In this environment, organizations need to take a thoughtful, measured approach to writing and implementing security policies that strike a balance between protecting the organization and not being so onerous that employees reject or ignore the policies.

How to develop a security policy

Developing a security policy starts with identifying a set of clear goals and objectives, defining the scope of the policy in terms of who should be covered, and pinpointing what data needs to be secured.

In order to build consensus, it’s important to be inclusive, to enable everyone who will be impacted by the policies to have a voice in defining them.

[ Security ebook: Guide to top security certification ]

Companies also need to understand the current state of their security defenses. For example, a vulnerability assessment or penetration testing exercise will establish where the holes are. An understanding of regulatory obligations is also important.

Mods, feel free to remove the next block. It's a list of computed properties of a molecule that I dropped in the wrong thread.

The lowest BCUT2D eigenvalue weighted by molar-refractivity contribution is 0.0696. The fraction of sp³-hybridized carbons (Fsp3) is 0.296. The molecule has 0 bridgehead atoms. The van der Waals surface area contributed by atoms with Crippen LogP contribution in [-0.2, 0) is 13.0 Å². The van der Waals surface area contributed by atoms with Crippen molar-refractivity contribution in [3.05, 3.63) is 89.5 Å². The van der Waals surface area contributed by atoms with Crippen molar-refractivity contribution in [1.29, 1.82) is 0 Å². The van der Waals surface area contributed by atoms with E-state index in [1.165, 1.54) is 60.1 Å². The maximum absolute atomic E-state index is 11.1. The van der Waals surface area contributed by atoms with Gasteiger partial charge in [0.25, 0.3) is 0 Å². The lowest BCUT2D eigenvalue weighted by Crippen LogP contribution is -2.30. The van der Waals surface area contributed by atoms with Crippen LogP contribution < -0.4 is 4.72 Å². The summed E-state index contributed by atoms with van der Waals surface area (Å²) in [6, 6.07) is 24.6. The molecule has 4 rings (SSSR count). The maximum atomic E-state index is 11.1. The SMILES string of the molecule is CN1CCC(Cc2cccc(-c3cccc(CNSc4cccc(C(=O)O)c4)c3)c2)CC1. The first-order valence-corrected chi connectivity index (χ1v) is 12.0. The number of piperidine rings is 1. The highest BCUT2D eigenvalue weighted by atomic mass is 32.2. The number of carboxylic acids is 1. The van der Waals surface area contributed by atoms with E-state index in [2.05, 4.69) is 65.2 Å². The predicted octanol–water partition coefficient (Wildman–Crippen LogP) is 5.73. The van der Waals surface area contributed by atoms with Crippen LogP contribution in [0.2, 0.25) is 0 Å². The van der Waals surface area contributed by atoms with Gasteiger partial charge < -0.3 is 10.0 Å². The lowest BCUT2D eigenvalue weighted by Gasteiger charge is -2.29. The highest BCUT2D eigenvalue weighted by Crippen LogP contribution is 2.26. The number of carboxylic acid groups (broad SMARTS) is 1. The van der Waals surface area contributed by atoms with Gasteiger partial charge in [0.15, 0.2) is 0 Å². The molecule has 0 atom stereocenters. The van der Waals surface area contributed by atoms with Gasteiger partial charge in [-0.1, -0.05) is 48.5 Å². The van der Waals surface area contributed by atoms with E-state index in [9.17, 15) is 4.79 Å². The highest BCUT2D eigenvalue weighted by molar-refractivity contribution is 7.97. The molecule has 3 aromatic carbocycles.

Anyone can go online and download a set of generic, cookie-cutter security policies. And while the adoption of those templates might enable an auditor or a compliance officer to check the box that says the organization has a security policy in place, it doesn’t do anything to make the company any less vulnerable to attack.

In order to implement a truly effective security policy, organizations should take a comprehensive approach that includes building support from upper management, making sure end users are on board and understand the importance of complying with security policies, providing continuous education, and enforcing policies in a serious way.

resume download template icon by panom73 getty panom73 / Getty Images

Log in or subscribe to Insider Pro to download our ebook on security policy templates.